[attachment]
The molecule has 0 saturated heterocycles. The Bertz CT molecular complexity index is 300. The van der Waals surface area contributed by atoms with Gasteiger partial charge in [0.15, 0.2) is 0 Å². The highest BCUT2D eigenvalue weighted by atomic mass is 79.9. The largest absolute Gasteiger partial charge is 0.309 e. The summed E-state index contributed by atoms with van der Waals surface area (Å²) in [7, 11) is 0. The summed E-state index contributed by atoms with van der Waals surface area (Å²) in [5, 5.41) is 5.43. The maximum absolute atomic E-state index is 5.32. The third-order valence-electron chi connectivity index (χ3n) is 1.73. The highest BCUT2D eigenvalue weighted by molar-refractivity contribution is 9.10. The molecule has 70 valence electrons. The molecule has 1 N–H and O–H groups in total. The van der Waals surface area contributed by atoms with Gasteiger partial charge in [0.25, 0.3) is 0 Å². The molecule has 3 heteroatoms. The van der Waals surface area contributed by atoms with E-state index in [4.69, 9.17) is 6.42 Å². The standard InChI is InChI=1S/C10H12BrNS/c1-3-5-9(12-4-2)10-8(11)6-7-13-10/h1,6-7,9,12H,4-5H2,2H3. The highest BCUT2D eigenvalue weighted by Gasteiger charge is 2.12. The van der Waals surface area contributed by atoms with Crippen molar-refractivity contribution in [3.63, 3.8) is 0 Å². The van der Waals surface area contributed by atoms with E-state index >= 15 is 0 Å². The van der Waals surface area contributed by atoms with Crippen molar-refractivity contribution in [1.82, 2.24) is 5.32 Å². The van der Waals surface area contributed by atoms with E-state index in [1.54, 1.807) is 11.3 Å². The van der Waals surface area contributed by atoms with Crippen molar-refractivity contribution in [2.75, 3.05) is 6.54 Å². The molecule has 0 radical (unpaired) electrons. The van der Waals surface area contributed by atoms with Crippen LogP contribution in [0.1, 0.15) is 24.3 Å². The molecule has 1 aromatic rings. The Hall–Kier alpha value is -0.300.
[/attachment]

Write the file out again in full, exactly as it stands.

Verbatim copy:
The molecule has 0 saturated heterocycles. The Bertz CT molecular complexity index is 300. The van der Waals surface area contributed by atoms with Gasteiger partial charge in [0.15, 0.2) is 0 Å². The highest BCUT2D eigenvalue weighted by atomic mass is 79.9. The largest absolute Gasteiger partial charge is 0.309 e. The summed E-state index contributed by atoms with van der Waals surface area (Å²) in [7, 11) is 0. The summed E-state index contributed by atoms with van der Waals surface area (Å²) in [5, 5.41) is 5.43. The maximum absolute atomic E-state index is 5.32. The third-order valence-electron chi connectivity index (χ3n) is 1.73. The highest BCUT2D eigenvalue weighted by molar-refractivity contribution is 9.10. The molecule has 70 valence electrons. The molecule has 1 N–H and O–H groups in total. The van der Waals surface area contributed by atoms with Gasteiger partial charge in [0.25, 0.3) is 0 Å². The molecule has 3 heteroatoms. The van der Waals surface area contributed by atoms with E-state index in [4.69, 9.17) is 6.42 Å². The standard InChI is InChI=1S/C10H12BrNS/c1-3-5-9(12-4-2)10-8(11)6-7-13-10/h1,6-7,9,12H,4-5H2,2H3. The highest BCUT2D eigenvalue weighted by Gasteiger charge is 2.12. The van der Waals surface area contributed by atoms with Crippen molar-refractivity contribution in [3.63, 3.8) is 0 Å². The van der Waals surface area contributed by atoms with E-state index >= 15 is 0 Å². The van der Waals surface area contributed by atoms with Crippen molar-refractivity contribution in [1.82, 2.24) is 5.32 Å². The van der Waals surface area contributed by atoms with E-state index in [1.54, 1.807) is 11.3 Å². The van der Waals surface area contributed by atoms with Crippen molar-refractivity contribution in [2.75, 3.05) is 6.54 Å². The molecule has 0 radical (unpaired) electrons. The van der Waals surface area contributed by atoms with Crippen LogP contribution in [0.1, 0.15) is 24.3 Å². The molecule has 1 aromatic rings. The Hall–Kier alpha value is -0.300.